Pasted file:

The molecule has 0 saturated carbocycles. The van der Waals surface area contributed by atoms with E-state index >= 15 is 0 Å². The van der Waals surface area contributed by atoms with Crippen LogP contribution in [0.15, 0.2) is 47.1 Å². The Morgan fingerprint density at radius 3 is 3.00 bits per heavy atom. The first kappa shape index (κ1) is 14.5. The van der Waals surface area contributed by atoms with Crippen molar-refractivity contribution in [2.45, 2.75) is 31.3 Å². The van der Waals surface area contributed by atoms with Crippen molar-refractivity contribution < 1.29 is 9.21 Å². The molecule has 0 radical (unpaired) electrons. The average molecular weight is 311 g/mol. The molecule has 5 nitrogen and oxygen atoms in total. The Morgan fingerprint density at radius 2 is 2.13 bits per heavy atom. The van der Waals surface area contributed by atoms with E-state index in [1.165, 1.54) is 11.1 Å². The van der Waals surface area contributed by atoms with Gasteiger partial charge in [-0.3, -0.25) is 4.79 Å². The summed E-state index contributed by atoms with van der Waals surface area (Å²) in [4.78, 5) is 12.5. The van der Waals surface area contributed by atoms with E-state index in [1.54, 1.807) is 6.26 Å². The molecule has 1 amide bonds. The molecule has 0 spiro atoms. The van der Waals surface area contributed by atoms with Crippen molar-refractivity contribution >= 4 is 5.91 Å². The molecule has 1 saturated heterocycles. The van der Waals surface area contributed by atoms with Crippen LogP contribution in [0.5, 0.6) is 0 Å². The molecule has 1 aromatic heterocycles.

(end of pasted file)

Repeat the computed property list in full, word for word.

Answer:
The molecule has 0 saturated carbocycles. The van der Waals surface area contributed by atoms with E-state index >= 15 is 0 Å². The van der Waals surface area contributed by atoms with Crippen LogP contribution in [0.15, 0.2) is 47.1 Å². The Morgan fingerprint density at radius 3 is 3.00 bits per heavy atom. The first kappa shape index (κ1) is 14.5. The van der Waals surface area contributed by atoms with Crippen molar-refractivity contribution in [2.45, 2.75) is 31.3 Å². The van der Waals surface area contributed by atoms with Crippen molar-refractivity contribution < 1.29 is 9.21 Å². The molecule has 0 radical (unpaired) electrons. The average molecular weight is 311 g/mol. The molecule has 5 nitrogen and oxygen atoms in total. The Morgan fingerprint density at radius 2 is 2.13 bits per heavy atom. The van der Waals surface area contributed by atoms with E-state index in [1.165, 1.54) is 11.1 Å². The van der Waals surface area contributed by atoms with Gasteiger partial charge in [-0.3, -0.25) is 4.79 Å². The summed E-state index contributed by atoms with van der Waals surface area (Å²) in [4.78, 5) is 12.5. The van der Waals surface area contributed by atoms with E-state index in [1.54, 1.807) is 6.26 Å². The molecule has 1 amide bonds. The molecule has 0 spiro atoms. The van der Waals surface area contributed by atoms with Crippen molar-refractivity contribution >= 4 is 5.91 Å². The molecule has 1 saturated heterocycles. The van der Waals surface area contributed by atoms with Crippen LogP contribution in [0.5, 0.6) is 0 Å². The molecule has 1 aromatic heterocycles.